That would be a pretty wild thing to do, considering Corden is a celebrity with 10.9 million Twitter followers and his own network talk show, and the woman was just some rando on whom he eavesdropped over breakfast. But Corden, sounding torn between not wanting to talk about the egg-yolk omelet and wanting to minimize reports of his rage, waved away the criticism as bullying and proposed that, if asked, the restaurant’s employees wouldn’t even know what the fuss was about. He told Itzkoff, “I was there. I get it. I feel so Zen about the whole thing. Because I think it’s so silly. I just think it’s beneath all of us. It’s beneath you. It’s certainly beneath your publication.”
Turns out it was not beneath McNally, nor did he seem to see any of this as silly. “I’ve no wish to kick a man when he’s down,” the restaurateur wrote on Friday morning in a third Instagram post featuring Corden’s close-up face. “Especially one who’s worth $100 million, but when James Corden said in yesterday’s NY Times that he hadn’t done ‘anything wrong, on any level,’ was he joking? Or was he denying being abusive to my servers? Whatever Corden meant, his implication was clear: He didn’t do it. Although I didn’t witness the incident, lots of my restaurant’s floor staff did.” Although McNally did not clarify whether the ban was going back into effect, he did note that “if the supremely talented actor wants to retrieve the respect he had from all his fans (all 4 of them) before this incident, then he should at least admit he did wrong.”
“If he goes one step further and apologizes to the 2 servers he insulted,” McNally added, “I’ll let him eat for free at Balthazar for the next 10 years.”
Over the weekend, McNally continued to post about well-mannered celebrity patrons (Ralph Fiennes: “ever the gracious customer”) and Joan Didion’s definition of self-respect — “The willingness to accept responsibility for one’s life is the source from which self-respect springs.” These may have been subtle digs directed at Corden, or they may have been unrelated examples of McNally’s singular social-media style. In any case, Corden purportedly spent that time soul-searching. On his Monday-night installment of The Late Late Show, Corden explained that he’d amended his “never complain, never explain” policy (borrowed from the royal family?) after his father helpfully pointed out, “You did complain, so you might need to explain.” Corden then apologized — mostly — for one of his Balthazar outbursts.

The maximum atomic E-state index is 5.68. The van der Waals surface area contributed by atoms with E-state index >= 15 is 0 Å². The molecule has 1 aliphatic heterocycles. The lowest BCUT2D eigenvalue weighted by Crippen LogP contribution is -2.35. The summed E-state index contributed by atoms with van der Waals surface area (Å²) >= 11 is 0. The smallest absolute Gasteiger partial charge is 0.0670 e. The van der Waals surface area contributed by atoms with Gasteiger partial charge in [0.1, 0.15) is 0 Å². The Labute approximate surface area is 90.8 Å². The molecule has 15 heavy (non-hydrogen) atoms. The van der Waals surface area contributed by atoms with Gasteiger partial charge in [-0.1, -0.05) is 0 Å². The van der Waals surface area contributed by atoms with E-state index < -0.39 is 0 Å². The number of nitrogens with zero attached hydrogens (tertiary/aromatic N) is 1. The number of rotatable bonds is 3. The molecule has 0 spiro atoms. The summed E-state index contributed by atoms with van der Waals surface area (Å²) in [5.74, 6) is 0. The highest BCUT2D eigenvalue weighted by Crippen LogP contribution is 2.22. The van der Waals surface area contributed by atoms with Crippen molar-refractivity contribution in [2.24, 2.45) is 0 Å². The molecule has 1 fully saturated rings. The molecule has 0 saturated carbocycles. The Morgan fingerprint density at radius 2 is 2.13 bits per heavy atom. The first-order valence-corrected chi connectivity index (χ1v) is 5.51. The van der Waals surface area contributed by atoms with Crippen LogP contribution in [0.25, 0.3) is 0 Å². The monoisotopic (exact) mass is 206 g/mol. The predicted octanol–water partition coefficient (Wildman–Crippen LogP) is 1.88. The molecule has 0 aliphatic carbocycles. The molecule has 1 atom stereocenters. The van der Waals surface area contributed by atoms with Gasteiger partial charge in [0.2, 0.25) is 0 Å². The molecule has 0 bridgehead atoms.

“When everybody’s meals came, my wife was given the food that she was allergic to,” he explained in reference to the omelet incident. (Apparently, a person can be allergic to egg whites but not necessarily to yolk.) “We sent it back. All was good. As her meal came wrong to the table the third time, in the heat of the moment, I made — I made a sarcastic, rude comment, right? About cooking it myself. And it is a comment I deeply regret.” Corden denies any screaming, shouting, getting out of his chair, or using “derogatory language” but now realizes that making an “ungracious” and “unnecessary” remark qualifies as doing something wrong. Saying he never intended to “upset anybody ever,” he continued, “I love that restaurant. I love the staff there. I hope I’m allowed in again one day, so when I’m back in New York, I can go there and apologize in person, which is something I will absolutely do.”
As for the hair complaint, Corden waved it off as a vague memory potentially dating back to 2014. Vigilant readers of his explanation will have clocked that Corden’s timeline isn’t the only point where his account differs from McNally’s — Corden has the omelet order getting screwed up three times to McNally’s two. But the restaurant owner is prepared to overlook the discrepancies and put the beef to bed. “It takes a real man to do this,” McNally said of the apology segment in a “LAST WORD” IG post Tuesday. “In the past, I’ve behaved much worse than Corden, but wasn’t man enough to apologize. For this reason, I’m going to lift the ban on Corden and impose one on myself instead. I’m going to ban myself from Balthazar for 2 weeks. People who live in Glass Houses…”
This article has been updated.